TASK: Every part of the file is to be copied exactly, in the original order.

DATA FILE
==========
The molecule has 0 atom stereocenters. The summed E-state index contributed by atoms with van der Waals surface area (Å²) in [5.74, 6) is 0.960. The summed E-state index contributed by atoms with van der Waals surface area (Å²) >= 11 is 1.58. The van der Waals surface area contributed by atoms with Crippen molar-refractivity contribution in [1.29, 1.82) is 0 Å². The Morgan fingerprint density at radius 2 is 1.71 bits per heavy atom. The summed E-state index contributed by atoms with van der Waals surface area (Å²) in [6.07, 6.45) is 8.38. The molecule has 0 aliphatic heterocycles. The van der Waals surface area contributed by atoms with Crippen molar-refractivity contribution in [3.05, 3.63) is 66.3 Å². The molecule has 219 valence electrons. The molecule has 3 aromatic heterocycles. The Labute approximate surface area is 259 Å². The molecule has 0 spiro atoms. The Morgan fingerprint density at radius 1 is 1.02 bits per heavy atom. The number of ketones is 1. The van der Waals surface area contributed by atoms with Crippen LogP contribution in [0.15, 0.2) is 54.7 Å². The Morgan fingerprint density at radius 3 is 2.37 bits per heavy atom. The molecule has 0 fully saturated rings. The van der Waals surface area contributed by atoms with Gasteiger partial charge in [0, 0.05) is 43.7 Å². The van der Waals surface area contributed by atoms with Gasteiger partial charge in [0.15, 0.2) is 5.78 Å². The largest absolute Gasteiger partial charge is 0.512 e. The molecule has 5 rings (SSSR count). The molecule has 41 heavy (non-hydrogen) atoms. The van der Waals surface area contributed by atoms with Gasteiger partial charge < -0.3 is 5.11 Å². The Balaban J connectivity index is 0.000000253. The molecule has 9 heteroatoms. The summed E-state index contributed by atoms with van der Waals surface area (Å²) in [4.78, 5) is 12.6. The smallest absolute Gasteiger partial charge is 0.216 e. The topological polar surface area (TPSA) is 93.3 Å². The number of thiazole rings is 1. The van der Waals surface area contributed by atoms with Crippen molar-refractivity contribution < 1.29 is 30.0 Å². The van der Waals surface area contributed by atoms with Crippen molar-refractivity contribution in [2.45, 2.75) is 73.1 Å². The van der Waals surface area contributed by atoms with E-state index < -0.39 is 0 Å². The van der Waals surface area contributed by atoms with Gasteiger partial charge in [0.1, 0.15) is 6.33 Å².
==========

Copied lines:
The molecule has 0 atom stereocenters. The summed E-state index contributed by atoms with van der Waals surface area (Å²) in [5.74, 6) is 0.960. The summed E-state index contributed by atoms with van der Waals surface area (Å²) >= 11 is 1.58. The van der Waals surface area contributed by atoms with Crippen molar-refractivity contribution in [1.29, 1.82) is 0 Å². The Morgan fingerprint density at radius 2 is 1.71 bits per heavy atom. The summed E-state index contributed by atoms with van der Waals surface area (Å²) in [6.07, 6.45) is 8.38. The molecule has 0 aliphatic heterocycles. The van der Waals surface area contributed by atoms with Crippen molar-refractivity contribution in [3.05, 3.63) is 66.3 Å². The molecule has 219 valence electrons. The molecule has 3 aromatic heterocycles. The Labute approximate surface area is 259 Å². The molecule has 0 spiro atoms. The Morgan fingerprint density at radius 1 is 1.02 bits per heavy atom. The number of ketones is 1. The van der Waals surface area contributed by atoms with Crippen LogP contribution in [0.15, 0.2) is 54.7 Å². The Morgan fingerprint density at radius 3 is 2.37 bits per heavy atom. The molecule has 0 fully saturated rings. The van der Waals surface area contributed by atoms with Gasteiger partial charge in [0, 0.05) is 43.7 Å². The van der Waals surface area contributed by atoms with Gasteiger partial charge in [0.15, 0.2) is 5.78 Å². The largest absolute Gasteiger partial charge is 0.512 e. The molecule has 5 rings (SSSR count). The molecule has 41 heavy (non-hydrogen) atoms. The van der Waals surface area contributed by atoms with Gasteiger partial charge < -0.3 is 5.11 Å². The Balaban J connectivity index is 0.000000253. The molecule has 9 heteroatoms. The summed E-state index contributed by atoms with van der Waals surface area (Å²) in [4.78, 5) is 12.6. The smallest absolute Gasteiger partial charge is 0.216 e. The topological polar surface area (TPSA) is 93.3 Å². The number of thiazole rings is 1. The van der Waals surface area contributed by atoms with Crippen molar-refractivity contribution < 1.29 is 30.0 Å². The van der Waals surface area contributed by atoms with Crippen molar-refractivity contribution in [2.45, 2.75) is 73.1 Å². The van der Waals surface area contributed by atoms with E-state index < -0.39 is 0 Å². The van der Waals surface area contributed by atoms with Gasteiger partial charge in [0.1, 0.15) is 6.33 Å².